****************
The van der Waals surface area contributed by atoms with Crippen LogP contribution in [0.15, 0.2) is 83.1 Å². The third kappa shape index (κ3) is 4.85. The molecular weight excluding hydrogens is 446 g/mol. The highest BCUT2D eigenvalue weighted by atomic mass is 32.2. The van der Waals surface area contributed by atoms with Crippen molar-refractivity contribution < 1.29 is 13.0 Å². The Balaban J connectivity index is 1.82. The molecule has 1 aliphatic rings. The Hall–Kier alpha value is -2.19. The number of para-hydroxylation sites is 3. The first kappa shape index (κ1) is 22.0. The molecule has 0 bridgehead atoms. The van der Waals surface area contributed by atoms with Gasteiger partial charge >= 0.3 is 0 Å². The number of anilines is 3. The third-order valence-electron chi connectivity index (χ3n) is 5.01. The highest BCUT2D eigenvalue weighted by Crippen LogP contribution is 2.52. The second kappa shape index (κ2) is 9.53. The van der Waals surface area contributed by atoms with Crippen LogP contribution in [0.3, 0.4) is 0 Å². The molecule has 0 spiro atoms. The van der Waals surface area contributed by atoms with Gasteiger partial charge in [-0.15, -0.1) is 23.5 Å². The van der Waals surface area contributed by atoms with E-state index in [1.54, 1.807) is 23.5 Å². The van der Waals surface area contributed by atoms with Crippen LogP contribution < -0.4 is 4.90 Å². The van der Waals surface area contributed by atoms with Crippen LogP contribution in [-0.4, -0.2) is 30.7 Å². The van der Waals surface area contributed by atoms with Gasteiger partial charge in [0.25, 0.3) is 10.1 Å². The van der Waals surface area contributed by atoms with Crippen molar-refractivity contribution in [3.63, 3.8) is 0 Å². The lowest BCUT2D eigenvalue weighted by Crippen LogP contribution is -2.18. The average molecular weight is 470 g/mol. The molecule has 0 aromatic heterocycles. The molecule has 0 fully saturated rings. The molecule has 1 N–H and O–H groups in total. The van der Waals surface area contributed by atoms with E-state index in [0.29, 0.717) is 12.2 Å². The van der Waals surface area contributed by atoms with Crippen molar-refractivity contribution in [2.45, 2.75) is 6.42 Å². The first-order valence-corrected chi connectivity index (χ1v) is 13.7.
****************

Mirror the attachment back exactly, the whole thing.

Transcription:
The van der Waals surface area contributed by atoms with Crippen LogP contribution in [0.15, 0.2) is 83.1 Å². The third kappa shape index (κ3) is 4.85. The molecular weight excluding hydrogens is 446 g/mol. The highest BCUT2D eigenvalue weighted by atomic mass is 32.2. The van der Waals surface area contributed by atoms with Crippen molar-refractivity contribution < 1.29 is 13.0 Å². The Balaban J connectivity index is 1.82. The molecule has 1 aliphatic rings. The Hall–Kier alpha value is -2.19. The number of para-hydroxylation sites is 3. The first kappa shape index (κ1) is 22.0. The molecule has 0 bridgehead atoms. The van der Waals surface area contributed by atoms with Gasteiger partial charge >= 0.3 is 0 Å². The number of anilines is 3. The third-order valence-electron chi connectivity index (χ3n) is 5.01. The highest BCUT2D eigenvalue weighted by Crippen LogP contribution is 2.52. The second kappa shape index (κ2) is 9.53. The van der Waals surface area contributed by atoms with Crippen LogP contribution in [0.3, 0.4) is 0 Å². The molecule has 0 spiro atoms. The van der Waals surface area contributed by atoms with Gasteiger partial charge in [-0.15, -0.1) is 23.5 Å². The van der Waals surface area contributed by atoms with E-state index in [1.54, 1.807) is 23.5 Å². The van der Waals surface area contributed by atoms with Crippen LogP contribution < -0.4 is 4.90 Å². The van der Waals surface area contributed by atoms with Crippen LogP contribution in [-0.4, -0.2) is 30.7 Å². The van der Waals surface area contributed by atoms with Gasteiger partial charge in [0.25, 0.3) is 10.1 Å². The van der Waals surface area contributed by atoms with Crippen molar-refractivity contribution in [3.63, 3.8) is 0 Å². The lowest BCUT2D eigenvalue weighted by Crippen LogP contribution is -2.18. The average molecular weight is 470 g/mol. The molecule has 0 aromatic heterocycles. The molecule has 0 fully saturated rings. The molecule has 1 N–H and O–H groups in total. The van der Waals surface area contributed by atoms with E-state index in [0.29, 0.717) is 12.2 Å². The van der Waals surface area contributed by atoms with Crippen molar-refractivity contribution in [2.45, 2.75) is 6.42 Å². The first-order valence-corrected chi connectivity index (χ1v) is 13.7.